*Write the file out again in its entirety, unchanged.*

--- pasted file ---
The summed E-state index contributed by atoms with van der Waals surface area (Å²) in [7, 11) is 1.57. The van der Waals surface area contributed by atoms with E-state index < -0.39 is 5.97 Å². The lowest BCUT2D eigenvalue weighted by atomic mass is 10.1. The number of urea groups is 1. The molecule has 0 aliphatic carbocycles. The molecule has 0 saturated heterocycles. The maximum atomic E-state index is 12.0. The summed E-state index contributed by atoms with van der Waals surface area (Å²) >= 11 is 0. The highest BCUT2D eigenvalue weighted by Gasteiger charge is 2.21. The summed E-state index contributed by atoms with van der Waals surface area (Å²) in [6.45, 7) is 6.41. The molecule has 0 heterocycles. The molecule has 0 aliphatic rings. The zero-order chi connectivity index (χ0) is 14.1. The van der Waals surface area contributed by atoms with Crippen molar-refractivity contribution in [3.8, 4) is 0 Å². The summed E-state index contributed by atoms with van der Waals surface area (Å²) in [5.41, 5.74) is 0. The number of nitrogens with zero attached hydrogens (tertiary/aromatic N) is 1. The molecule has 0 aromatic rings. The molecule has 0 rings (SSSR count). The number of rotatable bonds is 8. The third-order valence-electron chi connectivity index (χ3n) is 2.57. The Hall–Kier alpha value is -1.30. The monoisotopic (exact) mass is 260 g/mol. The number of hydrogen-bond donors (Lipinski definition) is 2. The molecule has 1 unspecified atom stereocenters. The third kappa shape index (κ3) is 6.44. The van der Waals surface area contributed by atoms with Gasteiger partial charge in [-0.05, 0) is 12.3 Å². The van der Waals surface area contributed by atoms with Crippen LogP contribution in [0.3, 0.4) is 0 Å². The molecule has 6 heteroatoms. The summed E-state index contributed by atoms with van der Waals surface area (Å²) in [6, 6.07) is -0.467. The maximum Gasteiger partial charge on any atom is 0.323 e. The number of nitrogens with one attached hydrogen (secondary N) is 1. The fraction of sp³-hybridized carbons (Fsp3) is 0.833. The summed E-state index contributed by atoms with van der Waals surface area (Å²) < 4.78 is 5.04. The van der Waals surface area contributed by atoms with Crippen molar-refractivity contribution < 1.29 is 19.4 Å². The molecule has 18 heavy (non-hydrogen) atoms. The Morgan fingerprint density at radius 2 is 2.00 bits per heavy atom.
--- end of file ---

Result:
The summed E-state index contributed by atoms with van der Waals surface area (Å²) in [7, 11) is 1.57. The van der Waals surface area contributed by atoms with E-state index < -0.39 is 5.97 Å². The lowest BCUT2D eigenvalue weighted by atomic mass is 10.1. The number of urea groups is 1. The molecule has 0 aliphatic carbocycles. The molecule has 0 saturated heterocycles. The maximum atomic E-state index is 12.0. The summed E-state index contributed by atoms with van der Waals surface area (Å²) >= 11 is 0. The highest BCUT2D eigenvalue weighted by Gasteiger charge is 2.21. The summed E-state index contributed by atoms with van der Waals surface area (Å²) in [6.45, 7) is 6.41. The molecule has 0 heterocycles. The molecule has 0 aliphatic rings. The zero-order chi connectivity index (χ0) is 14.1. The van der Waals surface area contributed by atoms with Crippen molar-refractivity contribution in [3.8, 4) is 0 Å². The summed E-state index contributed by atoms with van der Waals surface area (Å²) in [5.41, 5.74) is 0. The number of nitrogens with zero attached hydrogens (tertiary/aromatic N) is 1. The molecule has 0 aromatic rings. The molecule has 0 rings (SSSR count). The number of rotatable bonds is 8. The third-order valence-electron chi connectivity index (χ3n) is 2.57. The Hall–Kier alpha value is -1.30. The monoisotopic (exact) mass is 260 g/mol. The number of hydrogen-bond donors (Lipinski definition) is 2. The molecule has 1 unspecified atom stereocenters. The third kappa shape index (κ3) is 6.44. The van der Waals surface area contributed by atoms with Gasteiger partial charge in [-0.05, 0) is 12.3 Å². The van der Waals surface area contributed by atoms with Crippen LogP contribution in [0.3, 0.4) is 0 Å². The molecule has 6 heteroatoms. The summed E-state index contributed by atoms with van der Waals surface area (Å²) in [6, 6.07) is -0.467. The maximum Gasteiger partial charge on any atom is 0.323 e. The number of nitrogens with one attached hydrogen (secondary N) is 1. The fraction of sp³-hybridized carbons (Fsp3) is 0.833. The summed E-state index contributed by atoms with van der Waals surface area (Å²) < 4.78 is 5.04. The van der Waals surface area contributed by atoms with Crippen molar-refractivity contribution < 1.29 is 19.4 Å². The molecule has 18 heavy (non-hydrogen) atoms. The Morgan fingerprint density at radius 2 is 2.00 bits per heavy atom.